I think Rabbi Kaii has provided this an excellent answer. He has given the broad strokes, and I would emphasize that the experience of many Orthodox Jews would be that they would feel "at home" in an Orthodox/traditional Shabbat service in any country in the world, even across the Ashkenazi/Sefardi divide, but going to a Reform synagogue across town would be disorienting and extremely difficult halachically, particularly because of the following:
(1) Reform congregations often use microphones and musical instruments, which Orthodox Jews would see as strict violations of Shabbat laws, and even worse, these violations are occurring publicly and intentionally, which carry strict penalties under Torah law.
(2) Many prayers are skipped and/or recited in English and/or altered, which means that Orthodox Jews would not fulfill their obligation (or feel they did not fulfill their obligation) by attending these services unless they can find a traditional prayer book.
(3) The use of female cantors (who lead the congregation in prayer and in reading the Torah), and also females called up to the Torah, as well as mixed seating, are alien to Orthodox Judaism.
On the flip side, I know from experience that many Reform Jews are quite uncomfortable at an Orthodox service. For one thing, unless it is a bar mitzvah and the Rabbi sees that there are many non-traditional Jews present, it is rare that congregants are told which page/prayer they are on, and much of the service is davened (prayed) in an undertone. As a result, many Reform Jews will not know what's going on, and will need someone next to them to show them "where we are." And there will be very many prayers with which they will be unfamiliar. There are of course exceptions, and some will be able to follow along well, but that would be the minority.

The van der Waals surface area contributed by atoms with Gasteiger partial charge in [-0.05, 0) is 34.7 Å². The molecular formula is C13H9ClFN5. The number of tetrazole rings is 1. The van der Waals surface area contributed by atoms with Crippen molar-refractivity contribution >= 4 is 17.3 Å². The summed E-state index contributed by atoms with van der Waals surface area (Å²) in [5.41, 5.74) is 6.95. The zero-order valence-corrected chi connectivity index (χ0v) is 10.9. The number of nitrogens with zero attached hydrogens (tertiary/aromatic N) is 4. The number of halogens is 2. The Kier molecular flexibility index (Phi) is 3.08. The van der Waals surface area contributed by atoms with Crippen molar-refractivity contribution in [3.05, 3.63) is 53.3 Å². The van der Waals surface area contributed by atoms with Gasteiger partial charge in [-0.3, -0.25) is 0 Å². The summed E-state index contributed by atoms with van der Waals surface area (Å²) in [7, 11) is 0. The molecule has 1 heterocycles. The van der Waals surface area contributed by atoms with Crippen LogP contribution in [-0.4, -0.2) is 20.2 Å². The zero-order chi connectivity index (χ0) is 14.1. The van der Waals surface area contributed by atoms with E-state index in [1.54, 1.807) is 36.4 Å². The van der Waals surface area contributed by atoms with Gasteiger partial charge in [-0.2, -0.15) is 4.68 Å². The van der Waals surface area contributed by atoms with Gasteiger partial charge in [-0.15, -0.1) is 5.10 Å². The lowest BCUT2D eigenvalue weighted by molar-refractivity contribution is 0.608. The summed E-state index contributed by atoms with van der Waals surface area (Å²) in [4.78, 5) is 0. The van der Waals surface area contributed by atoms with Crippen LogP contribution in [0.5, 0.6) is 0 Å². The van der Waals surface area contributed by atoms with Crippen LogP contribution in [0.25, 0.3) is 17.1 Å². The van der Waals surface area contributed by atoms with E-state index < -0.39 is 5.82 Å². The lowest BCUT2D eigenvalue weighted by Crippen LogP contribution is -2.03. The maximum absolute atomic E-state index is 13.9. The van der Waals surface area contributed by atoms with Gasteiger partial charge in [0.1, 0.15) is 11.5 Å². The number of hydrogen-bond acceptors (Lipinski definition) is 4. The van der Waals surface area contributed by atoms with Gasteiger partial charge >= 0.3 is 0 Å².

Second, Reform Jews, who are used to egalitarianism, which in fact is one of the focal points of Reform Judaism, will be struck by the lack of female involvement in any aspect of the service. I have heard from many Reform Jews (male and female) that the reason they avoid Orthodox synagogues is because they palpably feel a sense of injustice during the service due to what they view as gender inequality. The same issue may arise for Conservative Jews, who are generally trending in that direction.
So for very concrete reasons, the divide between the the more liberal and traditional forms of Judaism results in a situation where both sides would feel a great deal of discomfort attending a service of the other. This is really unfortunate, and I wish I knew where the solution lies.